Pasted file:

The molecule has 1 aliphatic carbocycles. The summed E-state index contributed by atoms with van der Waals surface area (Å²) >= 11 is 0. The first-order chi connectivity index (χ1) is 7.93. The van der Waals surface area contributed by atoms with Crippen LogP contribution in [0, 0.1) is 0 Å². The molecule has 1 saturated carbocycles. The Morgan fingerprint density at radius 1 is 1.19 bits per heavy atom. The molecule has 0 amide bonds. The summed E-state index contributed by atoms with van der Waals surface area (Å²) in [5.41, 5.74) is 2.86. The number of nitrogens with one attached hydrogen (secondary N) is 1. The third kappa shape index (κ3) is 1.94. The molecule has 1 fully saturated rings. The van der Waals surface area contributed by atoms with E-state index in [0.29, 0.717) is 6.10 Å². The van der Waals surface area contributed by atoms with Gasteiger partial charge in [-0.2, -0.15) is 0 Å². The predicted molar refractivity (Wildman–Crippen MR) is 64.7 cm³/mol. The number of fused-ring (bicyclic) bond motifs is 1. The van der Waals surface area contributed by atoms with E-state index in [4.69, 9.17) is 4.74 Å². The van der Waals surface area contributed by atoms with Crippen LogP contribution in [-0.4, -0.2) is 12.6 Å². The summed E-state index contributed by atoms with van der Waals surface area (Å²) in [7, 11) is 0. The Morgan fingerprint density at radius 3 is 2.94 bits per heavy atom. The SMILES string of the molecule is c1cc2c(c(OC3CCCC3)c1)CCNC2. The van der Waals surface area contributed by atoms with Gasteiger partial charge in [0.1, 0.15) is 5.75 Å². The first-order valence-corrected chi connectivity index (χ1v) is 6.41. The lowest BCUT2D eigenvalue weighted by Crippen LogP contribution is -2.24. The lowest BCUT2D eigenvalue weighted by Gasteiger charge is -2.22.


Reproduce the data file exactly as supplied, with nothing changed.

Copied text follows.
The molecule has 1 aliphatic carbocycles. The summed E-state index contributed by atoms with van der Waals surface area (Å²) >= 11 is 0. The first-order chi connectivity index (χ1) is 7.93. The van der Waals surface area contributed by atoms with Crippen LogP contribution in [0, 0.1) is 0 Å². The molecule has 1 saturated carbocycles. The Morgan fingerprint density at radius 1 is 1.19 bits per heavy atom. The molecule has 0 amide bonds. The summed E-state index contributed by atoms with van der Waals surface area (Å²) in [5.41, 5.74) is 2.86. The number of nitrogens with one attached hydrogen (secondary N) is 1. The third kappa shape index (κ3) is 1.94. The molecule has 1 fully saturated rings. The van der Waals surface area contributed by atoms with E-state index in [0.29, 0.717) is 6.10 Å². The van der Waals surface area contributed by atoms with Gasteiger partial charge in [-0.2, -0.15) is 0 Å². The predicted molar refractivity (Wildman–Crippen MR) is 64.7 cm³/mol. The number of fused-ring (bicyclic) bond motifs is 1. The van der Waals surface area contributed by atoms with E-state index in [4.69, 9.17) is 4.74 Å². The van der Waals surface area contributed by atoms with Crippen LogP contribution in [-0.4, -0.2) is 12.6 Å². The summed E-state index contributed by atoms with van der Waals surface area (Å²) in [7, 11) is 0. The Morgan fingerprint density at radius 3 is 2.94 bits per heavy atom. The SMILES string of the molecule is c1cc2c(c(OC3CCCC3)c1)CCNC2. The van der Waals surface area contributed by atoms with Gasteiger partial charge in [0.1, 0.15) is 5.75 Å². The first-order valence-corrected chi connectivity index (χ1v) is 6.41. The lowest BCUT2D eigenvalue weighted by Crippen LogP contribution is -2.24. The lowest BCUT2D eigenvalue weighted by Gasteiger charge is -2.22.